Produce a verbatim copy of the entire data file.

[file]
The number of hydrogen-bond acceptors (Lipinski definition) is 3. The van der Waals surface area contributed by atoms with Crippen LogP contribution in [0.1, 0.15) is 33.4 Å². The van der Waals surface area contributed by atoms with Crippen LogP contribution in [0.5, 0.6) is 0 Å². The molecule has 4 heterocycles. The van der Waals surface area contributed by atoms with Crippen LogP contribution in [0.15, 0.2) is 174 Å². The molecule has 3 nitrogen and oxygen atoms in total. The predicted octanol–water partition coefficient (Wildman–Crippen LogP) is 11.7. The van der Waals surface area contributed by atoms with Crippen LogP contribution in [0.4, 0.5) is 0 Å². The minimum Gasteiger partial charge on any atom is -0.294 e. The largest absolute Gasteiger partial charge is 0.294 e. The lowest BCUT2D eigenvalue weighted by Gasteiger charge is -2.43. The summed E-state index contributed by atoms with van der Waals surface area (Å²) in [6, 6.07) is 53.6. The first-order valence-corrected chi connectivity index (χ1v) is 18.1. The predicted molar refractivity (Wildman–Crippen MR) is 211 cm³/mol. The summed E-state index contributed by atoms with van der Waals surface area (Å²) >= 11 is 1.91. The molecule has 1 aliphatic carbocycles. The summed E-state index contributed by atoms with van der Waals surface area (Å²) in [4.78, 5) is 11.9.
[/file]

The number of hydrogen-bond acceptors (Lipinski definition) is 3. The van der Waals surface area contributed by atoms with Crippen LogP contribution in [0.1, 0.15) is 33.4 Å². The van der Waals surface area contributed by atoms with Crippen LogP contribution in [0.5, 0.6) is 0 Å². The molecule has 4 heterocycles. The van der Waals surface area contributed by atoms with Crippen LogP contribution in [0.15, 0.2) is 174 Å². The molecule has 3 nitrogen and oxygen atoms in total. The predicted octanol–water partition coefficient (Wildman–Crippen LogP) is 11.7. The van der Waals surface area contributed by atoms with Crippen LogP contribution in [0.4, 0.5) is 0 Å². The minimum Gasteiger partial charge on any atom is -0.294 e. The largest absolute Gasteiger partial charge is 0.294 e. The lowest BCUT2D eigenvalue weighted by Gasteiger charge is -2.43. The summed E-state index contributed by atoms with van der Waals surface area (Å²) in [6, 6.07) is 53.6. The first-order valence-corrected chi connectivity index (χ1v) is 18.1. The predicted molar refractivity (Wildman–Crippen MR) is 211 cm³/mol. The summed E-state index contributed by atoms with van der Waals surface area (Å²) >= 11 is 1.91. The molecule has 1 aliphatic carbocycles. The summed E-state index contributed by atoms with van der Waals surface area (Å²) in [4.78, 5) is 11.9.